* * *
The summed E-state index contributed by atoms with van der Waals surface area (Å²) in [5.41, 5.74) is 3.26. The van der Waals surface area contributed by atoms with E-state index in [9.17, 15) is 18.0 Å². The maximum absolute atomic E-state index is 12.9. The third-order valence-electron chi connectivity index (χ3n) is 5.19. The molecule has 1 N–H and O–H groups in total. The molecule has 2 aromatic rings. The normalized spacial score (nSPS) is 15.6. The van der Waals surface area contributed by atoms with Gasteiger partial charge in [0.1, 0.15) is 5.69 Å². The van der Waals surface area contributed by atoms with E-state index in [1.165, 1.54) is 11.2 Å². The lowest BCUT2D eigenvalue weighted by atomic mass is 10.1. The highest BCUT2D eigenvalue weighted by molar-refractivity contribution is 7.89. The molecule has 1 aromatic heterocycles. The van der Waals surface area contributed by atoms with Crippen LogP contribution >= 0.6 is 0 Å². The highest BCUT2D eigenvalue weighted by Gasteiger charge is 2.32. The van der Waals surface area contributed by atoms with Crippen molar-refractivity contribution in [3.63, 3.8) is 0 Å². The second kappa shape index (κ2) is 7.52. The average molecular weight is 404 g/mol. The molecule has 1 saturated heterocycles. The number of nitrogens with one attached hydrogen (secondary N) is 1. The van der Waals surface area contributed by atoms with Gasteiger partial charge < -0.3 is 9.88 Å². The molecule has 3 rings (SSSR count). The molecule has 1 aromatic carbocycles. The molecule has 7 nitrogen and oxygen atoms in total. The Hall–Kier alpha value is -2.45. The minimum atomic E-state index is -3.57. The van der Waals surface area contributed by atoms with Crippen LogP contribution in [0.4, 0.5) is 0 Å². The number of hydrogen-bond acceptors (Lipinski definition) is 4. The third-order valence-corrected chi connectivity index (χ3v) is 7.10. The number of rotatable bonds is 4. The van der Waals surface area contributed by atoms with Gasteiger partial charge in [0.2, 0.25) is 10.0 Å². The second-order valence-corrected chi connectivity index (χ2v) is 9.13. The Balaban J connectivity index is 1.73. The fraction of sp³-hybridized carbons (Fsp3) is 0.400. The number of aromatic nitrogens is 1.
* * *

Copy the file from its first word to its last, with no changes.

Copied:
The summed E-state index contributed by atoms with van der Waals surface area (Å²) in [5.41, 5.74) is 3.26. The van der Waals surface area contributed by atoms with E-state index in [9.17, 15) is 18.0 Å². The maximum absolute atomic E-state index is 12.9. The third-order valence-electron chi connectivity index (χ3n) is 5.19. The molecule has 1 N–H and O–H groups in total. The molecule has 2 aromatic rings. The normalized spacial score (nSPS) is 15.6. The van der Waals surface area contributed by atoms with Gasteiger partial charge in [0.1, 0.15) is 5.69 Å². The van der Waals surface area contributed by atoms with E-state index in [1.165, 1.54) is 11.2 Å². The lowest BCUT2D eigenvalue weighted by atomic mass is 10.1. The highest BCUT2D eigenvalue weighted by molar-refractivity contribution is 7.89. The molecule has 1 aromatic heterocycles. The van der Waals surface area contributed by atoms with Crippen LogP contribution >= 0.6 is 0 Å². The highest BCUT2D eigenvalue weighted by Gasteiger charge is 2.32. The van der Waals surface area contributed by atoms with Crippen molar-refractivity contribution in [3.63, 3.8) is 0 Å². The second kappa shape index (κ2) is 7.52. The average molecular weight is 404 g/mol. The molecule has 1 saturated heterocycles. The number of nitrogens with one attached hydrogen (secondary N) is 1. The van der Waals surface area contributed by atoms with Gasteiger partial charge < -0.3 is 9.88 Å². The molecule has 3 rings (SSSR count). The molecule has 1 aromatic carbocycles. The molecule has 7 nitrogen and oxygen atoms in total. The Hall–Kier alpha value is -2.45. The minimum atomic E-state index is -3.57. The van der Waals surface area contributed by atoms with Crippen LogP contribution in [0.4, 0.5) is 0 Å². The number of hydrogen-bond acceptors (Lipinski definition) is 4. The third-order valence-corrected chi connectivity index (χ3v) is 7.10. The number of rotatable bonds is 4. The van der Waals surface area contributed by atoms with Gasteiger partial charge in [0.2, 0.25) is 10.0 Å². The second-order valence-corrected chi connectivity index (χ2v) is 9.13. The Balaban J connectivity index is 1.73. The fraction of sp³-hybridized carbons (Fsp3) is 0.400. The number of aromatic nitrogens is 1.